October 15 – Global Handwashing Day

Posted October 15, 2018

There are three crucial things about handwashing:

1) soap
2) running water
3) scrubbing

You have probably been told that washing your hands is important. ESPECIALLY before eating or preparing food, after using the bathroom or changing a diaper, after leaving a doctor's office or hospital, after blowing your nose or sneezing, and both before and after you tend a wound!

(I also wash my hands every time I come in from running errands, before folding clean laundry, and before unloading clean dishes from the dishwasher. And other times, too.)

Guess what? What you have always been told is absolutely true!!

Handwashing tends to way cut back on passing along diseases. So that means, if you wash your hands carefully, you will get sick less often, and you will also help to protect your friends and family.

But how important are the three biggies: soap, water, and scrubbing?

You may be surprised to find out that soap is the least important, and scrubbing and running water are the most important!

You see, germs and bacteria want to hang onto our hands, but using both hands together, vigorously rubbing our hands for 15 to 30 seconds and rinsing thoroughly with running water can loosen the hold of unwanted yicky stuff.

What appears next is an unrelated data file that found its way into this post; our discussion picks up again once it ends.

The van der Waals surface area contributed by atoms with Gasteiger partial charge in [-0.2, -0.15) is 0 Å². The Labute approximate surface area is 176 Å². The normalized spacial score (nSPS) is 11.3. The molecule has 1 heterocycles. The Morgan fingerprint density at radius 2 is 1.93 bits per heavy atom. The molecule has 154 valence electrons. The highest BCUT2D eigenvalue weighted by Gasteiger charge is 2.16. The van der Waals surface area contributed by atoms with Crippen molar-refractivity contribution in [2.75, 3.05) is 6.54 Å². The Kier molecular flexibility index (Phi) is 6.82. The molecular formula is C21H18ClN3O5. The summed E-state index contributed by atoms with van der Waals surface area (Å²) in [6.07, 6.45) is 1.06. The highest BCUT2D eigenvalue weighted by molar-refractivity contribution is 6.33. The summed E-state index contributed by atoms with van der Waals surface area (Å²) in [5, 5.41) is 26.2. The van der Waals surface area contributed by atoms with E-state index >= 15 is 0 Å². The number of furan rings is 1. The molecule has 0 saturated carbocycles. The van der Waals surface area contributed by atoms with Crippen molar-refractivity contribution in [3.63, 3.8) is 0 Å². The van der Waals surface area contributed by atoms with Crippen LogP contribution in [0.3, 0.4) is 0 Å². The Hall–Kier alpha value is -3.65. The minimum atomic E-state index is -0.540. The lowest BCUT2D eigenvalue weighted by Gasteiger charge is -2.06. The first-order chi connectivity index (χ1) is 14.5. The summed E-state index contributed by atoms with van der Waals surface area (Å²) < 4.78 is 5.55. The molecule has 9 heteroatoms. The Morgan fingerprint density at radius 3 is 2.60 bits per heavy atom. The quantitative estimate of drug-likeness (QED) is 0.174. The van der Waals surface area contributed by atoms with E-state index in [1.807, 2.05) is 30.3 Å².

The good news is, you don't have to feel so very terrible if a public bathroom has run out of soap; you just rub and scrub your hands, counting the seconds "one-thousand-one, one-thousand-two...," under running water. And 15 to 30 seconds later, you're probably about as clean as you would have been with soap. 

That is good news! But...

The bad news is that soap can have bacteria in it! I was startled to read that. When your soap is contaminated, you could wash your hands with soap and end up with more, not fewer, bacteria on your hands! 

Here are some ways to combat soap contamination:

* Don't "top off" soap dispensers. Use up all the soap in a dispenser and then rinse with hot water. Let it dry thoroughly before refilling.

* Agitate so that the public restrooms you use don't refill soap dispensers with giant bottles of liquid soap. Instead, make sure that they use sealed refills.

* If you use bar soap, get a soap dish that allows it to dry between uses. 

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